The NREC requires that the DPIA be completed by the controller and reviewed by its Data Protection Officer (DPO). The advice of the DPO must be clearly recorded as part of the DPIA. Where a controller has not appointed a DPO, the DPIA is to be reviewed by “a person with the equivalent role and responsibilities to a DPO”.
Additionally, if a controller is situated outside of Ireland, the NREC recommends that the DPO of the lead Irish-based study site be given the opportunity to review and provide comments on the DPIA.
The NREC has confirmed that it will not issue a DPIA template but will rather accept submissions using the applicant’s DPIA template. The data protection authority of Ireland, the Data Protection Commission, has not published a DPIA template either. However, it has published a Guide to DPIAs, which details the requirements for a DPIA.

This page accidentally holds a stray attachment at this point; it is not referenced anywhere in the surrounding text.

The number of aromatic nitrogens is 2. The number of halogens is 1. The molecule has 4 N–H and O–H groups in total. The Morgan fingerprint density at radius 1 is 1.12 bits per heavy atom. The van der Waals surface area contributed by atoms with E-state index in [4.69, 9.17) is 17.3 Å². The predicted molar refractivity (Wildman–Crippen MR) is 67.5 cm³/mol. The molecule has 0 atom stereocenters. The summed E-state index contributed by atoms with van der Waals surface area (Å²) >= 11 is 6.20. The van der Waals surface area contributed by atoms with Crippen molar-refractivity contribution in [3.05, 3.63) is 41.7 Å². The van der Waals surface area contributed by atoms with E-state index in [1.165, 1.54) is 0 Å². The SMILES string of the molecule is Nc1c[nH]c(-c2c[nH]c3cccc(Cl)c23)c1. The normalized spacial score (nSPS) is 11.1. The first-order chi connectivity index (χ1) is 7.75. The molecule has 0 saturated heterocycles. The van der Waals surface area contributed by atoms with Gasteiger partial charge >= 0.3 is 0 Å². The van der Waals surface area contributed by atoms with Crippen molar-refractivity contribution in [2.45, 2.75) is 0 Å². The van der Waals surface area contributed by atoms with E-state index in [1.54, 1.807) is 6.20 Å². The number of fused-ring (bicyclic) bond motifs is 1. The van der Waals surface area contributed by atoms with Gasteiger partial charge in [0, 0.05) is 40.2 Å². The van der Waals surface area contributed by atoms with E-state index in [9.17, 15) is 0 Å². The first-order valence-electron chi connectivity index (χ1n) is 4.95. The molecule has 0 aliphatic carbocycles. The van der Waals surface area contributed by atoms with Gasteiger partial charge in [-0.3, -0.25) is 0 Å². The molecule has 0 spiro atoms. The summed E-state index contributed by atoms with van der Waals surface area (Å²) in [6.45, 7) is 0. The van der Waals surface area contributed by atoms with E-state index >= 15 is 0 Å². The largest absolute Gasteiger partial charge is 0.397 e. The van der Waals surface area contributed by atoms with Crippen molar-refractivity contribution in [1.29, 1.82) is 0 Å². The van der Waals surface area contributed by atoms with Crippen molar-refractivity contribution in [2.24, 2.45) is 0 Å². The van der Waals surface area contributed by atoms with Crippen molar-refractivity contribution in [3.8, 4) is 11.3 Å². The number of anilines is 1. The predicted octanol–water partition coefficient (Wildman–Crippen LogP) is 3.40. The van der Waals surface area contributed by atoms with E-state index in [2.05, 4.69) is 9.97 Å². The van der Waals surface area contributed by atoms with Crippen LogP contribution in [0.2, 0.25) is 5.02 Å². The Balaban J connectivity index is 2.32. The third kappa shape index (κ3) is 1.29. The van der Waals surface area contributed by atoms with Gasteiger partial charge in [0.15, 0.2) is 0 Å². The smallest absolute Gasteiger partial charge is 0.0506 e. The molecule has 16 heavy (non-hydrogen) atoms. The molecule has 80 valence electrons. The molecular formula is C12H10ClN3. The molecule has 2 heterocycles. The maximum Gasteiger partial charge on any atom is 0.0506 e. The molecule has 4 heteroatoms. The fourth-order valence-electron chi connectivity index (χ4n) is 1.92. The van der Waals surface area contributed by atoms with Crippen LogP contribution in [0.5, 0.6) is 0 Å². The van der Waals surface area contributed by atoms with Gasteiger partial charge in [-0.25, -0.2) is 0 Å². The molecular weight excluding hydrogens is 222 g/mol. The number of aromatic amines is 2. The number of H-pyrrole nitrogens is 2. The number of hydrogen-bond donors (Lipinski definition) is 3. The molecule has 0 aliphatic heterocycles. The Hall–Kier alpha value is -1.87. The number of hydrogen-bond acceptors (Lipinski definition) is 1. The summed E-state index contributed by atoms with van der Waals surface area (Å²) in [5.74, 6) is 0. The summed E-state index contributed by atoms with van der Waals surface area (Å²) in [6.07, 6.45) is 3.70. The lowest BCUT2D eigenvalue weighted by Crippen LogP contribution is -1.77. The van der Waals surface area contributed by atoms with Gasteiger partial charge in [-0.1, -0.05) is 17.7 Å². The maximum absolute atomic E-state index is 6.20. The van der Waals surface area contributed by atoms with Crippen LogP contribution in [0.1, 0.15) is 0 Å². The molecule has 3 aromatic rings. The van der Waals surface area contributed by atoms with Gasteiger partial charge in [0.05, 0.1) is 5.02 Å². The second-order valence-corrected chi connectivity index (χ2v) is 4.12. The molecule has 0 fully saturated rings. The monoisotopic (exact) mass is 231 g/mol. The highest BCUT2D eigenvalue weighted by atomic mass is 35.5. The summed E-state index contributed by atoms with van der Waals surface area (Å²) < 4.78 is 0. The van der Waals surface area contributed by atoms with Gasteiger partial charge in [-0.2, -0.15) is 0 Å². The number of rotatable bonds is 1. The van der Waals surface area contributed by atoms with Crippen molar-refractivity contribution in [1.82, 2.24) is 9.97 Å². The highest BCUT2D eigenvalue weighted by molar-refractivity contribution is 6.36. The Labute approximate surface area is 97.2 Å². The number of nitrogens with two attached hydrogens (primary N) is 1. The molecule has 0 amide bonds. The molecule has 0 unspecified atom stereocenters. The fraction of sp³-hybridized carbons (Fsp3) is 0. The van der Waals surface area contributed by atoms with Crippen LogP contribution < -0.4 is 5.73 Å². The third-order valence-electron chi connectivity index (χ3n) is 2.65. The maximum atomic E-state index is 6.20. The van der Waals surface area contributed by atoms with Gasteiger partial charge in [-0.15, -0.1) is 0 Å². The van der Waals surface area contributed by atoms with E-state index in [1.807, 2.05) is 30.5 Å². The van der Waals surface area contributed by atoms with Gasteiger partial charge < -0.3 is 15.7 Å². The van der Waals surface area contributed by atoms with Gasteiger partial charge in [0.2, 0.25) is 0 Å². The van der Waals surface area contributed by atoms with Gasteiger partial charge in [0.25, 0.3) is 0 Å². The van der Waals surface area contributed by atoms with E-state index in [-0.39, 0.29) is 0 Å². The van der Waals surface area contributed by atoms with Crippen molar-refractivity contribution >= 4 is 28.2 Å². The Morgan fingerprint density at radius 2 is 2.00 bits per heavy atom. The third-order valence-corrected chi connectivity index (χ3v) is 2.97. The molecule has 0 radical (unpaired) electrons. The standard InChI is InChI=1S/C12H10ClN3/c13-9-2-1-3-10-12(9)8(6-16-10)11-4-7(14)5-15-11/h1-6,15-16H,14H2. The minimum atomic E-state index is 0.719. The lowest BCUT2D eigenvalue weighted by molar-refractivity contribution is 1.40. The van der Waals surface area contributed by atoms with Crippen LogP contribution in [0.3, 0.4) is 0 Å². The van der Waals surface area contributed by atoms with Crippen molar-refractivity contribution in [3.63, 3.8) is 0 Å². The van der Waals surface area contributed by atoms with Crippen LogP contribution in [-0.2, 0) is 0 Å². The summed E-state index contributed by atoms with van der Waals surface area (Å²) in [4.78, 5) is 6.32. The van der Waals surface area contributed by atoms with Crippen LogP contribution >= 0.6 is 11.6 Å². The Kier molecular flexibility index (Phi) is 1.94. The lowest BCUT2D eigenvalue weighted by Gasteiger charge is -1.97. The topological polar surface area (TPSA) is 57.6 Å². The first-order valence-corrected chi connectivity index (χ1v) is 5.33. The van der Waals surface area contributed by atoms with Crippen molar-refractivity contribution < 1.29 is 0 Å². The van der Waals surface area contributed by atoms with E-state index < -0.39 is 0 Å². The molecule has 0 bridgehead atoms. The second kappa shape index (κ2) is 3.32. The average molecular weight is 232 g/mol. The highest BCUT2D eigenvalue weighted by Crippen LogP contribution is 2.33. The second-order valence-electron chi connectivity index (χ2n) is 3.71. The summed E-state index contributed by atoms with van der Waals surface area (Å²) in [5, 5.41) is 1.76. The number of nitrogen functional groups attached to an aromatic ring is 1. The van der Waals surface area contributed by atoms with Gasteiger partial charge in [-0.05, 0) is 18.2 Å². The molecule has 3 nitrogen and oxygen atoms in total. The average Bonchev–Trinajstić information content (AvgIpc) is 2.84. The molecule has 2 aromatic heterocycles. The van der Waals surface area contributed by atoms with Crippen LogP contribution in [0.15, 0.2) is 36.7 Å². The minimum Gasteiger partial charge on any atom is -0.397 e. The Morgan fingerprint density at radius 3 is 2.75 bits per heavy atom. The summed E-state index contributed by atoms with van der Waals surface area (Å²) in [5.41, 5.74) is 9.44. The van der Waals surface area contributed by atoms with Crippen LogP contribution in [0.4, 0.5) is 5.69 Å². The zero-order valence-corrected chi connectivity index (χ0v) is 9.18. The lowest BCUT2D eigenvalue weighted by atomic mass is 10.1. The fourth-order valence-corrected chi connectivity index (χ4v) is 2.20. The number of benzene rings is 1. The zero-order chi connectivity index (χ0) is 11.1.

Spain’s AEPD and Farmaindustria
Spain’s national trade association of the pharmaceutical industry, Farmaindustria, issued a Code of Conduct Regulating the Processing of Personal Data (the Code), which was approved by the data protection authority of Spain, the Agencia Española de Protección de Datos (AEPD). The Code requires the completion of a DPIA before the start of a clinical trial, with the option to perform a single DPIA for all of the clinical trials conducted by the clinical trial sponsor.
While the Code is silent on the submission of the DPIA to the AEPD, as with France, it is advisable to have one on hand to demonstrate compliance with the Code and Spain’s data protection framework in general.